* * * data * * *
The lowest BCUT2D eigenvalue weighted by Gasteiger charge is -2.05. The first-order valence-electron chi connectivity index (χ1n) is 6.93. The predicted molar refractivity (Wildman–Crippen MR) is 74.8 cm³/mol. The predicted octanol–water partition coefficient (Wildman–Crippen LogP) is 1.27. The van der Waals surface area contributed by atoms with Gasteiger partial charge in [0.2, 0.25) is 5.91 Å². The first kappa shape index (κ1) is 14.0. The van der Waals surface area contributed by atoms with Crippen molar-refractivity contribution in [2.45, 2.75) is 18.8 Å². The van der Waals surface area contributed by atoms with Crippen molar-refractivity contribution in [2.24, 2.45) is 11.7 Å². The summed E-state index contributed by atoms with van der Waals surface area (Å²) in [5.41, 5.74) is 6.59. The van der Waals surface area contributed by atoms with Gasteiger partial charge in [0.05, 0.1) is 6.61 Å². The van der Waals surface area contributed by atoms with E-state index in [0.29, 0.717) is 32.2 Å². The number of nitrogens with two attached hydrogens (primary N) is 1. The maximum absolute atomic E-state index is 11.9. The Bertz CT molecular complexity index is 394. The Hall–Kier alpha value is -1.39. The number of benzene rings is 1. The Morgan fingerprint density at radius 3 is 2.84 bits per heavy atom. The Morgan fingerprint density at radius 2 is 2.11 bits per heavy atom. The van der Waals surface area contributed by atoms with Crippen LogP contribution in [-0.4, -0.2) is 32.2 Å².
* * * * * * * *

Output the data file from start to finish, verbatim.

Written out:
The lowest BCUT2D eigenvalue weighted by Gasteiger charge is -2.05. The first-order valence-electron chi connectivity index (χ1n) is 6.93. The predicted molar refractivity (Wildman–Crippen MR) is 74.8 cm³/mol. The predicted octanol–water partition coefficient (Wildman–Crippen LogP) is 1.27. The van der Waals surface area contributed by atoms with Gasteiger partial charge in [0.2, 0.25) is 5.91 Å². The first kappa shape index (κ1) is 14.0. The van der Waals surface area contributed by atoms with Crippen molar-refractivity contribution in [2.45, 2.75) is 18.8 Å². The van der Waals surface area contributed by atoms with Crippen molar-refractivity contribution in [2.24, 2.45) is 11.7 Å². The summed E-state index contributed by atoms with van der Waals surface area (Å²) in [5.41, 5.74) is 6.59. The van der Waals surface area contributed by atoms with Gasteiger partial charge in [0.05, 0.1) is 6.61 Å². The van der Waals surface area contributed by atoms with E-state index in [0.29, 0.717) is 32.2 Å². The number of nitrogens with two attached hydrogens (primary N) is 1. The maximum absolute atomic E-state index is 11.9. The Bertz CT molecular complexity index is 394. The Hall–Kier alpha value is -1.39. The number of benzene rings is 1. The Morgan fingerprint density at radius 3 is 2.84 bits per heavy atom. The Morgan fingerprint density at radius 2 is 2.11 bits per heavy atom. The van der Waals surface area contributed by atoms with Crippen LogP contribution in [-0.4, -0.2) is 32.2 Å².